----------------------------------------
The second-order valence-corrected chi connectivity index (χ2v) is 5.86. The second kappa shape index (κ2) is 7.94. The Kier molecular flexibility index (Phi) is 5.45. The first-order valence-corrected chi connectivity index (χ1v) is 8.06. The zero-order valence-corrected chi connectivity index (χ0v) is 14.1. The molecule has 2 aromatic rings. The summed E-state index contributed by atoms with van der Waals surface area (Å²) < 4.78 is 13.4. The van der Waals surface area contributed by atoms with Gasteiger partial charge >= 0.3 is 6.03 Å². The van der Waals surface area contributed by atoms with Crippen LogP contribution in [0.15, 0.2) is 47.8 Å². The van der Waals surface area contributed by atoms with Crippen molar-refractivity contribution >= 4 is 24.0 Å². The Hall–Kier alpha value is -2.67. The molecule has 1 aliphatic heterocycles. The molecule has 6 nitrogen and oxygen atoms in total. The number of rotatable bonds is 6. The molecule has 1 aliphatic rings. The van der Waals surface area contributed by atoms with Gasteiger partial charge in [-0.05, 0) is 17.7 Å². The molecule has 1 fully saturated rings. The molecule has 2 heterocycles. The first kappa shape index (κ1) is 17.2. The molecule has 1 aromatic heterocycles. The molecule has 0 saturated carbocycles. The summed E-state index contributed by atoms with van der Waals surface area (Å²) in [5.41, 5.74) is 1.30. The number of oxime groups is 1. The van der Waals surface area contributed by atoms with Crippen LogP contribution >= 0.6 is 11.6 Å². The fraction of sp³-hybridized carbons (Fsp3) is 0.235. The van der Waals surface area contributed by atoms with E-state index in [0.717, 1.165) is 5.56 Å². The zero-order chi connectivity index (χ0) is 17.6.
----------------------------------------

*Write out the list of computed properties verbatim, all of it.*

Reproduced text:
The second-order valence-corrected chi connectivity index (χ2v) is 5.86. The second kappa shape index (κ2) is 7.94. The Kier molecular flexibility index (Phi) is 5.45. The first-order valence-corrected chi connectivity index (χ1v) is 8.06. The zero-order valence-corrected chi connectivity index (χ0v) is 14.1. The molecule has 2 aromatic rings. The summed E-state index contributed by atoms with van der Waals surface area (Å²) < 4.78 is 13.4. The van der Waals surface area contributed by atoms with Gasteiger partial charge >= 0.3 is 6.03 Å². The van der Waals surface area contributed by atoms with Crippen LogP contribution in [0.15, 0.2) is 47.8 Å². The van der Waals surface area contributed by atoms with Crippen molar-refractivity contribution >= 4 is 24.0 Å². The Hall–Kier alpha value is -2.67. The molecule has 1 aliphatic heterocycles. The molecule has 6 nitrogen and oxygen atoms in total. The number of rotatable bonds is 6. The molecule has 1 aliphatic rings. The van der Waals surface area contributed by atoms with Gasteiger partial charge in [-0.05, 0) is 17.7 Å². The molecule has 1 fully saturated rings. The molecule has 2 heterocycles. The first kappa shape index (κ1) is 17.2. The molecule has 1 aromatic heterocycles. The molecule has 0 saturated carbocycles. The summed E-state index contributed by atoms with van der Waals surface area (Å²) in [5.41, 5.74) is 1.30. The number of oxime groups is 1. The van der Waals surface area contributed by atoms with Crippen LogP contribution >= 0.6 is 11.6 Å². The fraction of sp³-hybridized carbons (Fsp3) is 0.235. The van der Waals surface area contributed by atoms with E-state index in [0.717, 1.165) is 5.56 Å². The zero-order chi connectivity index (χ0) is 17.6.